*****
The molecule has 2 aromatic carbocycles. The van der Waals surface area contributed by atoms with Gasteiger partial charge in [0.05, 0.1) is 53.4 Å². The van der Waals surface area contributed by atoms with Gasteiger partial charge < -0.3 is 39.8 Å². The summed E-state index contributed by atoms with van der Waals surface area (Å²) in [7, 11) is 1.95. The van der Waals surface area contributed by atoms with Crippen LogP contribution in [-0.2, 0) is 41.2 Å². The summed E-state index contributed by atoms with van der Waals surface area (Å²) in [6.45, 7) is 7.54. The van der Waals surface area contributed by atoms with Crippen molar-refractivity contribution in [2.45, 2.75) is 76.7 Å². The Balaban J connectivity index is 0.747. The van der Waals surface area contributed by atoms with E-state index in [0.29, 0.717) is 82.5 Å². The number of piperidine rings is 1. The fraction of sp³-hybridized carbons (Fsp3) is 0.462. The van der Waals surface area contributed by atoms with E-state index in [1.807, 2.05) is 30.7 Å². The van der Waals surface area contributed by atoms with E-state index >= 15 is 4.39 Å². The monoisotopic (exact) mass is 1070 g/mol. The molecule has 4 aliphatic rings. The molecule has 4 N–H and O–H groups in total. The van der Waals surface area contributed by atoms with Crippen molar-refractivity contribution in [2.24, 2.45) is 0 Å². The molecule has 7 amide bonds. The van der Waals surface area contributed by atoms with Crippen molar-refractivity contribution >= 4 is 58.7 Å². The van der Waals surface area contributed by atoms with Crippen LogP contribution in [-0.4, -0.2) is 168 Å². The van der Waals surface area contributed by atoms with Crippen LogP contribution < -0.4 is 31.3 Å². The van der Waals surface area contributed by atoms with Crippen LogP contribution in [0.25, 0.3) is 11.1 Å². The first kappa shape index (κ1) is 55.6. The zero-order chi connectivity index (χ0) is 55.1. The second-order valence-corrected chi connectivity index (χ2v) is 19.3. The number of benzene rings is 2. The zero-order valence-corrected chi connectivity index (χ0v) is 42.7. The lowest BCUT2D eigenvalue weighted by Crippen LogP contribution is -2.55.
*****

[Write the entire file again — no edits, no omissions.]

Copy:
The molecule has 2 aromatic carbocycles. The van der Waals surface area contributed by atoms with Gasteiger partial charge in [0.05, 0.1) is 53.4 Å². The van der Waals surface area contributed by atoms with Gasteiger partial charge < -0.3 is 39.8 Å². The summed E-state index contributed by atoms with van der Waals surface area (Å²) in [7, 11) is 1.95. The van der Waals surface area contributed by atoms with Crippen LogP contribution in [-0.2, 0) is 41.2 Å². The summed E-state index contributed by atoms with van der Waals surface area (Å²) in [6.45, 7) is 7.54. The van der Waals surface area contributed by atoms with Crippen molar-refractivity contribution in [2.45, 2.75) is 76.7 Å². The Balaban J connectivity index is 0.747. The van der Waals surface area contributed by atoms with E-state index in [0.29, 0.717) is 82.5 Å². The number of piperidine rings is 1. The fraction of sp³-hybridized carbons (Fsp3) is 0.462. The van der Waals surface area contributed by atoms with E-state index in [1.807, 2.05) is 30.7 Å². The van der Waals surface area contributed by atoms with E-state index >= 15 is 4.39 Å². The monoisotopic (exact) mass is 1070 g/mol. The molecule has 4 aliphatic rings. The molecule has 4 N–H and O–H groups in total. The van der Waals surface area contributed by atoms with Crippen molar-refractivity contribution in [2.24, 2.45) is 0 Å². The molecule has 7 amide bonds. The van der Waals surface area contributed by atoms with Crippen molar-refractivity contribution >= 4 is 58.7 Å². The van der Waals surface area contributed by atoms with Crippen LogP contribution in [-0.4, -0.2) is 168 Å². The van der Waals surface area contributed by atoms with Crippen LogP contribution < -0.4 is 31.3 Å². The van der Waals surface area contributed by atoms with Crippen LogP contribution in [0.25, 0.3) is 11.1 Å². The first kappa shape index (κ1) is 55.6. The zero-order chi connectivity index (χ0) is 55.1. The second-order valence-corrected chi connectivity index (χ2v) is 19.3. The number of benzene rings is 2. The zero-order valence-corrected chi connectivity index (χ0v) is 42.7. The lowest BCUT2D eigenvalue weighted by Crippen LogP contribution is -2.55.